Bee botanicals and Ireland’s first gin garden: What to expect at Bloom 2019
The gardening festival returns to the Phoenix Park for the June bank-holiday weekend
Bloom gardening festival: five-year-old Adrianna Fayiah, seven-year-old Eoghan Fox and four-year-old Florence Marlow Ward help launch this year’s event. Photograph: Alan Betson
Gardeners all over Ireland are frantically preparing for the biggest event in the horticultural calendar: the Bloom gardening festival, in the Phoenix Park in Dublin from Thursday, May 30th, until Monday, June 3rd.
Now in its 13th year, the hugely popular flower, food and family festival, which attracted almost 120,000 visitors to its 70-acre site last year, will feature 22 show gardens – including Ireland’s first gin garden – 14 postcard gardens, 25 plant nurseries, 25 cookery demonstrations with some of Ireland’s best-known chefs and some 100 retailers. This year’s event will have an added focus on environmental issues such as water conservation, plastic pollution and health and wellness.
The 22 show gardens will celebrate the skill and creativity of Ireland’s garden designers, landscapers and horticulturalists. Gardens with an important call to environmental action include Bee Positive, a pollinator-friendly concept garden; Aqua Marine, an underwater garden featuring marine flora and fauna; and the E3 garden – E3 stands for environment, engineering and emerging technologies – which will incorporate the treatment of waste water to be reused for gardening, food production and farming.
Several gardens will explore the role plants can play in improving both physical and mental health. The Lidl Healthy Mind Healthy Planet garden will demonstrate how mental wellbeing can be improved by stepping into nature no matter how big or small the green space. The Grounded garden incorporates ideas that came about through a series of workshops contributed to by people living with or affected by mental illness. The Healthy Way garden explores the steps you can take to achieve a more balanced lifestyle, while issues of accessibility and inclusion will be highlighted by the Great Outdoors and Diversity gardens.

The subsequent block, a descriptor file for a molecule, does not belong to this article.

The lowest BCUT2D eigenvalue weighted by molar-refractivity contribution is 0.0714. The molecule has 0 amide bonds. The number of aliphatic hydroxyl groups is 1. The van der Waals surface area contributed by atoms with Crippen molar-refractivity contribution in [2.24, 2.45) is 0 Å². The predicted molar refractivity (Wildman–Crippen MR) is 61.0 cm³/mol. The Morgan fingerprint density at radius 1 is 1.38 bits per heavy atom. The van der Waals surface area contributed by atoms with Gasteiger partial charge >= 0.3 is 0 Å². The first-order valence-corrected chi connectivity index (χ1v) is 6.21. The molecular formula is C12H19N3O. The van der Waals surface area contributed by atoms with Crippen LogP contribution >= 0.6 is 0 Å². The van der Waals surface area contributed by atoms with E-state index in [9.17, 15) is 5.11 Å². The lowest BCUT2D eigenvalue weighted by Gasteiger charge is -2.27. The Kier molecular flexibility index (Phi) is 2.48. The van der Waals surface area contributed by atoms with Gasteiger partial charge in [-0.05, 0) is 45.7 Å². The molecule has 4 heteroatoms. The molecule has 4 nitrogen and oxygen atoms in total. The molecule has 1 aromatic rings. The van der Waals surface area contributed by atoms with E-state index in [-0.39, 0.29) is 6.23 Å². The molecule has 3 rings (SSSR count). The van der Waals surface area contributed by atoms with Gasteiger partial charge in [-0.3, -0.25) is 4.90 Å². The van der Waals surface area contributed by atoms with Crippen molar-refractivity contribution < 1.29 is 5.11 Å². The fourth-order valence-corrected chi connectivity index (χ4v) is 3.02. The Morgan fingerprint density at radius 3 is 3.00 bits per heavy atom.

Food and drink
Two show gardens will be dedicated to food and drink: the UCD History of the Irish Diet in Plants garden, which will illustrate changes in the Irish diet over the past 8,000 years; and the Blackwater Gin garden, Ireland’s first show garden dedicated to the spirit.
The Bord Bia Quality Kitchen stage will feature Neven Maguire, Rory O’Connell, Catherine Fulvio and other leading chefs; and Márie Dufficy of Bord Bia will host a new cookery feature with the gardening expert Gerry Daly, who will demonstrate how to add home-grown herbs to everyday meals.
At the Keelings display tunnel, children will be able to create seed bombs that include nectar-rich wild-flower seeds to attract bees and other important pollinators into their gardens.
Bloom will also have lots of advice on hand: a plant clinic will offer the collective brains of more than 20 horticulturists and gardeners to deal with queries. Visitors can also seek advice (and purchase plants) from more than 25 of Ireland’s top nurseries.
The Floral Art stage and Botanical & Floral Art exhibition will have huge displays of cut-flower arrangements. Amateur gardening displays will also be celebrated in the 14 postcard gardens, which are small but perfectly formed showcases from community groups around the country.
Advance tickets cost €20 for adults and €16 for seniors and students, plus booking fee; children under 16 go free. Each ticket costs €5 more at the gate.